The case of the day is Chukapalli v. Mandava (Tex. Ct. App. 2017). The case was a divorce case. The couple had resided in India, but the wife moved to Texas and then filed a divorce petition there. The wife’s counsel sought to serve the husband by personal delivery in India via a process server apparently appointed by an Indian court, but the husband refused to accept the papers. The wife also served process by publication in Texas, which (I will assume) was permissible under Texas law. On this basis, when the husband did not appear, the Texas court granted the wife a divorce. The husband then moved for a new trial on the grounds that he had not been properly served with process. The trial court denied the motion, and the husband appealed.

The court reversed. It correctly held that the service via the Indian process server was improper under the Hague Service Convention: India has objected to service under Article 10. The court’s language here was a bit confused, but it reached the right result.

The court’s discussion on service by publication was more troublesome:

As to whether Chukkapalli was served by publication, nothing in The Hague Convention expressly disavows service by publication. However, because service under the Convention is required to be transmitted through India’s Central Authority, it does not appear that service by publication by posting the citation at the courthouse door in Dallas County, Texas, when Chukkapalli was known to be in India, comports with the terms of the Convention.

Not quite. The mistake here is in the assertion that “service under the Convention is required to be transmitted through India’s Central Authority.” The assertion is right as far as it goes, but the court failed to ask the first question: does the Convention apply to service by publication? Was there, as Article 1 puts it, an occasion to transmit a judicial document for service abroad? If the wife was correct and service by publication alone was sufficient under Texas law—a point on which I express no view—then it seems there was no occasion to transmit a document abroad for service, and thus no problem of service under the Convention. Article 15 and 16 of the Convention provide protection to defendants in default judgment cases, but again, only when the case is within the scope of the Convention, i.e., only when there was an occasion to transmit a document abroad for service.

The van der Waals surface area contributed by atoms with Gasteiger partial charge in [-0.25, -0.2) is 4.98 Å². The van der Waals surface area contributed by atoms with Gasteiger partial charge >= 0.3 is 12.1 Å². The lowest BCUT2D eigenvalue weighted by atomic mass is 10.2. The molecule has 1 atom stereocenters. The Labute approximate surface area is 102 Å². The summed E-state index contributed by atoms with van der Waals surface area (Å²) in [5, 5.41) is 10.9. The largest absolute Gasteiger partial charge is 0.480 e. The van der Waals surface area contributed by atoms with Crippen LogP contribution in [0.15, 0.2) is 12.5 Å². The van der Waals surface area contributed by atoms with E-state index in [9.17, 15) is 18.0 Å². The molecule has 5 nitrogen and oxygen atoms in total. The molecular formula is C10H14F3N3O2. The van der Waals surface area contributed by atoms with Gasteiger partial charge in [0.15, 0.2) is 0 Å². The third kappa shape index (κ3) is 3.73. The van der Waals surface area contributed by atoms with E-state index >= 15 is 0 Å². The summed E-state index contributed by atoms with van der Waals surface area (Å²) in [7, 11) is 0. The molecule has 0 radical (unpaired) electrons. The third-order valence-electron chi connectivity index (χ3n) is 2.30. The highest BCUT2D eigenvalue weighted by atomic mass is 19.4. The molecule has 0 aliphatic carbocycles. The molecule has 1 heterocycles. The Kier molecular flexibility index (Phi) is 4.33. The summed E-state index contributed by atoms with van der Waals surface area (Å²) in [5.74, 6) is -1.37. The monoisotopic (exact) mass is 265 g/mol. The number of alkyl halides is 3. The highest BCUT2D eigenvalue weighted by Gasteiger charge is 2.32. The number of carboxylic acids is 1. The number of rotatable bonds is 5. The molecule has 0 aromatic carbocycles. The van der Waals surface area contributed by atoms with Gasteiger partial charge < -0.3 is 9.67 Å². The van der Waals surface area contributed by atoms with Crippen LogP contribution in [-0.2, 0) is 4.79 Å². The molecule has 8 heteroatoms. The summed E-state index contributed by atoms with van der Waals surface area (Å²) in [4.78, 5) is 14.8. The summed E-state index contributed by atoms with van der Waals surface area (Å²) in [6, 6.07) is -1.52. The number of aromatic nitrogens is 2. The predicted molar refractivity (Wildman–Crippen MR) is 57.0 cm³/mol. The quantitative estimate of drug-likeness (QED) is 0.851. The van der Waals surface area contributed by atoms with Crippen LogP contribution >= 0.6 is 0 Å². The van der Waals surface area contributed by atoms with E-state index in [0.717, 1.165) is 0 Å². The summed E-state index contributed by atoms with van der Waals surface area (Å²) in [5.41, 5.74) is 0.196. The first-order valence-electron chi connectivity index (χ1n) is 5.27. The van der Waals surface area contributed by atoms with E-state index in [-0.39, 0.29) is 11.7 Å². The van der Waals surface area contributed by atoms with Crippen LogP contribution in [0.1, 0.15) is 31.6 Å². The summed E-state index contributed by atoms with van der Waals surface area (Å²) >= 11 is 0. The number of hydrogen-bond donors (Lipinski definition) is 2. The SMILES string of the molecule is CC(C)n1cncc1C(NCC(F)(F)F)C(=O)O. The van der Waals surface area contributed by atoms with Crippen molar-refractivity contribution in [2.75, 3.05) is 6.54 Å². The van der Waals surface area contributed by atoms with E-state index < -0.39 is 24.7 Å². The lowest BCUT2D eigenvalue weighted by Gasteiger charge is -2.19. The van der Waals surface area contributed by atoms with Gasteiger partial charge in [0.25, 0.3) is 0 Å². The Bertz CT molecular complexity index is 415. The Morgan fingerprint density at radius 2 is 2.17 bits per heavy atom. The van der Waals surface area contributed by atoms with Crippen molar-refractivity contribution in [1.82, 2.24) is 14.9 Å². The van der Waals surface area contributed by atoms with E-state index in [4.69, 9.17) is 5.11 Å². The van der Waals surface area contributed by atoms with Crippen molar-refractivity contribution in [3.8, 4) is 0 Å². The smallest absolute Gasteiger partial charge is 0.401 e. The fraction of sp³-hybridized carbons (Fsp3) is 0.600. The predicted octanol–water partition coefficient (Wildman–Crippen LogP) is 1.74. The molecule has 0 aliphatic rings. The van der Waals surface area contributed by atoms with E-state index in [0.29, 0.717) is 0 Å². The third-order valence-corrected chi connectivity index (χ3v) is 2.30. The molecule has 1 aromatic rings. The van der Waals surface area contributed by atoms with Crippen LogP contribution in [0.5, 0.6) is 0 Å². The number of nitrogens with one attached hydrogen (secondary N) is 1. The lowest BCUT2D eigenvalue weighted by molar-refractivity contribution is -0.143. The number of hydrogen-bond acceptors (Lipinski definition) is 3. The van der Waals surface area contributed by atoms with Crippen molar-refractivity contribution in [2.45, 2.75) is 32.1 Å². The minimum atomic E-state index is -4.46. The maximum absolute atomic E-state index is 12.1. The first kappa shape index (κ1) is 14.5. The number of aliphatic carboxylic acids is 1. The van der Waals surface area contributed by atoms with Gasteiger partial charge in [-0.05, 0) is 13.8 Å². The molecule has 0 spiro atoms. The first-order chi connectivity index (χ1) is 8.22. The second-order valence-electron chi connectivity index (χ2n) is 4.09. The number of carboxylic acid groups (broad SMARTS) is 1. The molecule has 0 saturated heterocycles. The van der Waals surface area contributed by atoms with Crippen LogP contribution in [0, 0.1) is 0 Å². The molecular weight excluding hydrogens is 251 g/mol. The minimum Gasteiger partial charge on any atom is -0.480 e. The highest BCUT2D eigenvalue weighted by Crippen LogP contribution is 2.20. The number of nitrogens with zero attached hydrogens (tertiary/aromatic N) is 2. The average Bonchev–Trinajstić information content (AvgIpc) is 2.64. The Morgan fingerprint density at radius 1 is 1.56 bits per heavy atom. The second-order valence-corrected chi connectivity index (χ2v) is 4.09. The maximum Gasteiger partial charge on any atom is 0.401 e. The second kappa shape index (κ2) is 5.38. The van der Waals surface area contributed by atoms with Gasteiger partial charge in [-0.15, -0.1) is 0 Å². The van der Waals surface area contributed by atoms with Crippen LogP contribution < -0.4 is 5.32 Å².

So if the wife was right about Texas law on service by publication, then the case was rightly decided, and if not, then not. It’s worth noting that there may be special reasons why service by publication should be allowed in divorce cases, particularly when, as here, the petitioning spouse is simply seeking a divorce and not seeking any division of property. It’s also worth questioning whether Texas law really does allow service by publication without more when a defendant’s address is known: even in the case of notification au parquet, a notice had to be sent to the defendant (though the service was valid even if the notice was never received). See Stephen F. Downs, The Effect of the Hague Convention on Service Abroad of Judicial and Extrajudicial Documents In Civil or Commercial Matters, 2 Cornell Int’l L. J. 125, 129-30 (1969). There could also be a due process issue, though it hasn’t been squarely raised in the decision.